for failure to appear in court against Randy. 

Fearing that he would be railroaded into prison without being allowed a proper defence Randy 
spent the next 18 months on his mountain, hardly venturing out of his cabin, relying on friends 
for food and supplies. His family by this time included Sara 16, Sammy 14, Rachel 10 and a 10 

month old baby called Elisheba. 

Meanwhile the FBI (Federal Bureau of Investigation) had started watching the cabin and 

surrounding area which included paying a neighbour to record the comings and goings of visitors 

and even to take down their license numbers. Agents and marshals wearing camouflage gear 

were placed on and around the property along with two concealed video cameras. Planes and 

helicopters were also used along with phone taps for several residences and for the phones at the 

general store; all this on taxpayer dollars for a minor gun offense, a charge that might well have 

been rejected had it come to trial. 

In a cruel twist of fate the Weavers were left facing the very thing they had tried to escape from. 
On August 21st 1992 the Weavers worst fears were realized as a six man team of U.S. Marshals 
from the Special Operations Group made their move, coming onto the Weaver property wearing 
full camouflage clothing including ski masks, carrying night vision goggles and silenced 9-mm 

M-16 machine guns with laser scopes. 

Three of the Marshals started throwing little stones up toward the cabin to see if they could get 
the attention of the family's dogs. Striker, the family's yellow Labrador, began to follow the 
agents. Sammy Weaver and Kevin Harris, thinking that the dog had picked up the scent of a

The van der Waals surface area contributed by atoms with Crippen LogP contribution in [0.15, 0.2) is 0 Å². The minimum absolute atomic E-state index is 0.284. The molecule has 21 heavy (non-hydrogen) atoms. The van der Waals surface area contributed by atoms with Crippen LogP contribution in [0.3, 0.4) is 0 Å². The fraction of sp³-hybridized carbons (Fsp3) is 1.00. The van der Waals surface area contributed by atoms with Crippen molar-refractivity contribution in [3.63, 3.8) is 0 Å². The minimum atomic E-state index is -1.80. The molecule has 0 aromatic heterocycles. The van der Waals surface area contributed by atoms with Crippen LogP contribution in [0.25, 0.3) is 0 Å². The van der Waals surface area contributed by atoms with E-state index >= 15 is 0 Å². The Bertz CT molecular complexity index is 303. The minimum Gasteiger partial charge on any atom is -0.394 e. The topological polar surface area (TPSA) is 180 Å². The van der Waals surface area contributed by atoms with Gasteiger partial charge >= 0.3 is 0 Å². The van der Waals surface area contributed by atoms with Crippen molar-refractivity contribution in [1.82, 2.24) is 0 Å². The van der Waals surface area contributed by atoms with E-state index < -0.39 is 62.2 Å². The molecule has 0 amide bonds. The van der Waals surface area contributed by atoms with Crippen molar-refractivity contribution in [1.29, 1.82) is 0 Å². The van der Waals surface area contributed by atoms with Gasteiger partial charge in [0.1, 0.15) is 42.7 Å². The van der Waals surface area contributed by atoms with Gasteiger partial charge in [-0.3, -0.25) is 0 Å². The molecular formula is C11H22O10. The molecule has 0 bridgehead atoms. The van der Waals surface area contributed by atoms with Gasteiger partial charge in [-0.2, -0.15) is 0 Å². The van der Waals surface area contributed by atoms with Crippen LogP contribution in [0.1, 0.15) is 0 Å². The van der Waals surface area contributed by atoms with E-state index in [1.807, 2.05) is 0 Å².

deer, went after the dog along the logging road while Randy Weaver went down the straighter, 

easier trail to try to surround and trap the deer. 

Marshal Lawrence Cooper testified that before deputy marshals could take cover they saw Randy 

coming down the trail and ordered him to stop. Randy yelled at Kevin and Sammy to head back 

to the cabin as it was an ambush. Firing a couple of shots in the air Randy headed back to the 

cabin. Two other agents, Cooper and Degan, had taken cover behind some trees further up the 


There is some confusion as to what happened next as according to Cooper: "as the boys passed 

their concealed spot, Degan crouched on one knee and yelled, "Stop, U.S. Marshal! "-where 

upon Kevin fired his .30-06 rifle from the hip and shot Degan in the chest. 

But contradicting this Idaho State Police Capt. David Neale testified that shortly after the battle, 
Roderick, one of the other Marshals present told him that he, Roderick, had fired first, wounding 

and then killing Sammy's dog, Striker. Although the government initially claimed that Degan 

was killed by the first shot of the battle, seven shells from his gun were found near the deputy 

marshals' hiding place. What is certain was that the dog was running away from the Marshals as 

it was shot in the rear end. Sammy Weaver who was running towards the cabin had turned 

around and yelled "you shot my dog, you son of a bitch," fired a couple of shots and had once 
again started running towards the cabin when he was shot twice, first wounded in the elbow then 
killed by a bullet in the back. Kevin had fired back after Sammy was hit and believed that he had